Swedish ferry operator Stena Line is to install ‘AI captains’ on its Birkenhead to Belfast ferry service to help cut fuel consumption on its vessels. Tony McDonough reports
Stena ferries sailing between Birkenhead and Belfast will use ‘AI captains’ to help their vessels navigate currents and find the most fuel efficient routes.
In 2019, the Swedish company collaborated with electronics giant Hitachi to trial artificial intelligence (AI) technology to help it meet its carbon reduction ambitions. The trial was a success and the AI is now being rolled out across its European fleet.
In the past 12 months, Stena has introduced two new vessels, Stena Edda and Stena Embla, onto its route between the Twelve Quays terminal in Birkenhead on the Mersey and Belfast.
They are among Stena’s new generation of E-Flexer ferries which have the capacity to carry 1 000 passengers, 120 cars and 3,100 lane metres of freight. They will increase freight capacity on the Birkenhead to Belfast route by 20% and have replaced Stena Mersey and Stena Lagan.
Now both vessels, which together make up to two return crossings a day on the route, will be equipped with the new AI captains. The roll-out has been delayed by COVID-19 but is expected to happen in the coming months”
The technology will assist the actual captain and the crew to assess a myriad of variables that determine how much fuel is used, including currents, weather conditions, shallow water and speed through water.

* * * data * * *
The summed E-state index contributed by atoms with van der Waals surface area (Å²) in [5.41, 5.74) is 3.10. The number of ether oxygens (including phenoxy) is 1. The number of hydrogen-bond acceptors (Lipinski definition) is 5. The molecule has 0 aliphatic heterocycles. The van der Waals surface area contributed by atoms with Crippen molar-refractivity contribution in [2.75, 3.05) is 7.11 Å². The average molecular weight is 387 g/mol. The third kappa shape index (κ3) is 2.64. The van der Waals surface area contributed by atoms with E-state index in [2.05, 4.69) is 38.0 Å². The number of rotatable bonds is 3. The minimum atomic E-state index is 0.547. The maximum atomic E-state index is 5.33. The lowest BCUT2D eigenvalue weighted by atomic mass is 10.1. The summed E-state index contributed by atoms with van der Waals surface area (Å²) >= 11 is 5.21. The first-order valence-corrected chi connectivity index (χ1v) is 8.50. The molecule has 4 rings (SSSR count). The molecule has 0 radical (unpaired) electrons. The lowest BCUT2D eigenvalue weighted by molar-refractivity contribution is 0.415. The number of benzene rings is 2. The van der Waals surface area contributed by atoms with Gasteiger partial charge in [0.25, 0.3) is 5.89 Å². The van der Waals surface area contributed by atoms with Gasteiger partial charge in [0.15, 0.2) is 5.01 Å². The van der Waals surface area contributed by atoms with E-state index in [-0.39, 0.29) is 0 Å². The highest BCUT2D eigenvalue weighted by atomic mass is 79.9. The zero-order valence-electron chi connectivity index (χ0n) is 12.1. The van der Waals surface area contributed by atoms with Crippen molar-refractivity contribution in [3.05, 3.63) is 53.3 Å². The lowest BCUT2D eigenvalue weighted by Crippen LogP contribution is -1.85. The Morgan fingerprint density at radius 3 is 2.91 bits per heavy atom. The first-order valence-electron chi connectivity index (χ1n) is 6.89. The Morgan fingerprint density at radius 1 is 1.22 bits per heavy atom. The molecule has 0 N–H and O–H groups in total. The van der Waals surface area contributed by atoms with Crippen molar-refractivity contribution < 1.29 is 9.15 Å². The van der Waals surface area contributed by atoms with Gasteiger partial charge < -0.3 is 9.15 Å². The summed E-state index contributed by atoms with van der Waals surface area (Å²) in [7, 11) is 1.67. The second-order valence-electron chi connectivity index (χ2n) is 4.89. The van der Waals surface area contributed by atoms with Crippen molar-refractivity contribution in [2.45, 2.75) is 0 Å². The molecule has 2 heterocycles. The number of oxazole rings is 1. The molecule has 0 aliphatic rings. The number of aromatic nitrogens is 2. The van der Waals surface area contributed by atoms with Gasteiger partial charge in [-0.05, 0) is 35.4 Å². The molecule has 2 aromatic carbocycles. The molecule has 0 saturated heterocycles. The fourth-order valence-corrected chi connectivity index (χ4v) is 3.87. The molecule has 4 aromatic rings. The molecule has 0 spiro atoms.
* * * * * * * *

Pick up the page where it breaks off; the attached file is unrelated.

As skilled as the captains and crews are, making such calculations taking into account the different combinations is impossible to do manually. Stena hope the technology will reduce its annual fuel consumption by 2.5%.
The successful pilot project was carried out on Stena Scandinavica, under the supervision of Senior Master Jan Sjöström who has been working with fuel optimisation at Stena Line for the last 40 years. Her said: “Since we are helping the AI to evolve, this is a very exciting and rewarding process.”
Lars Carlsson, head of AI at Stena Line, added: “The model simulates many different scenarios before suggesting the most optimal route and performance setup.
Much of the technology needed to reduce emissions in shipping already exists. The European Commission estimated that the industry could cut 75% of its emissions alone with existing technology.
The industry has been successful in cutting emissions by redesigning hulls and propellers to reduce drag. In the past five years many ships’ propellers have been fitted with “tip fins”, a redesigned propeller which significantly improves performance.
Mr Sjöström explained further: “Planning a trip and handling a vessel in a safe and, at the same time, fuel efficient way is craftsmanship. Practice makes perfect, but when assisted by AI a new captain or officer could learn how to fuel optimise quicker. In return, this contributes to a more sustainable journey.”